For some reason, holiday apartments are easier to sell, and go for higher prices, if they are associated with a golf course. And golf courses drink up ludicrous amounts of water. In a region where rainfall is low and summer rainfall more or less non-existent, the greens require to be watered virtually non-stop. Don’t let anyone kid you that they use recycled water. Recycled water is reckoned to be good enough for the date palms and other (non-indigenous) plants which ornament the verges, but only pure water is good enough to achieve the billiard table finish on the lawn. Nor should we be satisfied when the developers tell us, “It’s okay; we’ve dug our own boreholes.” As we have seen, boreholes just rob the surrounding countryside of water and deny the stuff of life to the local flora.
Spain already has 340 golf courses, the vast majority of which are situated in the arid south. According to Greenpeace España, there are almost as many again under construction or in the planning stage. In a country with insufficient rain to grow grass, these developments are as destructive and unsustainable as the felling of the rainforest. Millions are made by the unscrupulous few who invest in the construction of the properties, but the land is suffering through their greed, and the people who buy the ticky-tacky houses are likely to suffer too, in the long run. When the drought hits hard, the taps will be turned off, and the felt-green oases will wither in the hot sun – and the value of the properties will come crashing down.
The Spanish don’t actually play golf. Immensely tolerant of foreigners, they are, nevertheless, beginning to get a bit fed up with the game. They scorn the idea of living in an artificial oasis, and they resent the waste of precious water. Don’t get me wrong; nobody has anything against golf, as such – but just don’t come and play it here, please. And just don’t put your money into one of these ridiculous golf-resorts.
Because of the over-development of the region, the plight of Southern Spain is now affecting the country as a whole – and I don’t just mean emotionally or economically; the south is now bleeding dry the regions further north. In the area around La Manga, where golf courses and market gardens are both prolific, people happily and naïvely tell us, “Water is not really a problem because we can bring it by tanker from the reservoirs in Madrid.” Needless to say, such talk does not impress the Madrileños!
In the interior of Murcia, the wine growers are up in arms. Drought makes for dehydrated grapes and for a reduced alcohol content to the finished product. One vineyard in Jumilla has decided to try a pragmatic approach: they are now producing a “slimmers’ wine”, with an alcohol content of only 6 ½ percent. Meanwhile, in Barcelona the problem has been turned on its head. Here, the demand for water is leading to the gradual desiccation and destruction of the famous Ebro river delta. Like the Donaña, this is a National Park and an important refuge for tens of thousands of water birds. To cope with the area’s increasing need Barcelona is constructing a desalination plant, but since this is not yet open for business there is talk, in the interim, of importing water from the desalination plant in – yes, you’ve guessed it – drought-stricken Almeria!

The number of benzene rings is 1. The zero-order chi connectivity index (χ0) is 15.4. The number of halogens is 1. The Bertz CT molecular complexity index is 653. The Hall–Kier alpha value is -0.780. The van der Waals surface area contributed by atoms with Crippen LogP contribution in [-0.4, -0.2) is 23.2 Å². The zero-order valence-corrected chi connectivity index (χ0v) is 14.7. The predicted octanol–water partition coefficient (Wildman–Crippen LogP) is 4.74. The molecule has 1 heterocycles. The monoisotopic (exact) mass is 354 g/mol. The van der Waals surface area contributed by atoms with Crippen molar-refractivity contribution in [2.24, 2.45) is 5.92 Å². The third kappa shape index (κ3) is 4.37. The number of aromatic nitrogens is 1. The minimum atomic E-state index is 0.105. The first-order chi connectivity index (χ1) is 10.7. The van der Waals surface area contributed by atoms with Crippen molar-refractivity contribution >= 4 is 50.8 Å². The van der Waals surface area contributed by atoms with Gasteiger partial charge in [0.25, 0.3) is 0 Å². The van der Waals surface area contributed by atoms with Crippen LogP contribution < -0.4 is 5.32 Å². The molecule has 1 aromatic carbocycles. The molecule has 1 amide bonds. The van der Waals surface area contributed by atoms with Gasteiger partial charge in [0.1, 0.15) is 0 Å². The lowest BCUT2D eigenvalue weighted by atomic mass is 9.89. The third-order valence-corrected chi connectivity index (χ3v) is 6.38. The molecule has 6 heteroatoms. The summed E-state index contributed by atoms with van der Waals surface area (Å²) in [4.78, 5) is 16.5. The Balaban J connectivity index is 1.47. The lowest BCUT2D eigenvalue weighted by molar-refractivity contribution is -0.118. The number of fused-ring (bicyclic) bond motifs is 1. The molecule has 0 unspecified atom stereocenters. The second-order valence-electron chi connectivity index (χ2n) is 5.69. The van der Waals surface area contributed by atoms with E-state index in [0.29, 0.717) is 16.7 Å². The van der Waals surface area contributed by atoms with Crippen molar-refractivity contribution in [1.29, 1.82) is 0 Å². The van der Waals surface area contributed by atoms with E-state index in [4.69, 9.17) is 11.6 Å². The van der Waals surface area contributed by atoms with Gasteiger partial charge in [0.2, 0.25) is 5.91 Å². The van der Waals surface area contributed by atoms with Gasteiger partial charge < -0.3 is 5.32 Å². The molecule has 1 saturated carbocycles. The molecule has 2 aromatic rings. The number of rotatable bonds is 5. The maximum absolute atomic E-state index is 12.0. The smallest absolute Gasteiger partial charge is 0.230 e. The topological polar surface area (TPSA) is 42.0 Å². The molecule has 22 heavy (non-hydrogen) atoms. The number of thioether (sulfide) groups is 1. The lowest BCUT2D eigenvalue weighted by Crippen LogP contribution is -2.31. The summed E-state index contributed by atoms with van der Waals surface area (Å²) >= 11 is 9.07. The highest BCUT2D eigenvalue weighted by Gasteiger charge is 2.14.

Water and where to find it is one of the biggest issues in the current national elections in Spain. The Partido Popular (somewhat to the right of the British Conservatives) is perfectly content to suck dry the Rio Ebro, piping the water south to the soon-to-be desert. The current government is run by the Partido Socialista Obrero Español , or PSOE (who are somewhat to the left of Britain’s New Labour). Their solution to the water crisis is to build desalination plants, and so increase the amount of water available. It looks like a good plan – certainly, it is a better plan than the PP’s crazy idea – but giant watermakers also bring with them certain environmental problems. For a start, they use a lot of fuel. Secondly, they entail the dumping, in the waters local to the plant, of extremely saline, relatively warm water. Spain already comes fourth in the international desalination statistics – only Saudi Arabia, the Arab Emirates, Kuwait, and the USA produce more desalinated water – and some environmentalists claim that flora and fauna in the vicinity of the plants is already being affected. Perhaps they’ll just have to pump the brine into pans and turn the Costa into the world’s biggest sea salt factory…
In 2005 Spain suffered its worst drought for 60 years. Three years on, the rainfall figures are even lower; the reservoirs all across the country are less than half full. Some say that Iberia is enduring the worst drought since records began.
But still the developments continue – there is a new golf resort under construction just along the road from La Manga – and still the hideous Mar Plastico sucks up the lifeblood of the whole country. The nation is getting rich, but the land is getting poorer and poorer.
How long can things continue before the bubble bursts and the boom goes phut?
Not long, I think.
(Information derived from various sources, including Medio Ambiente Murcia, The Olive Press, and www.iberianature.com.)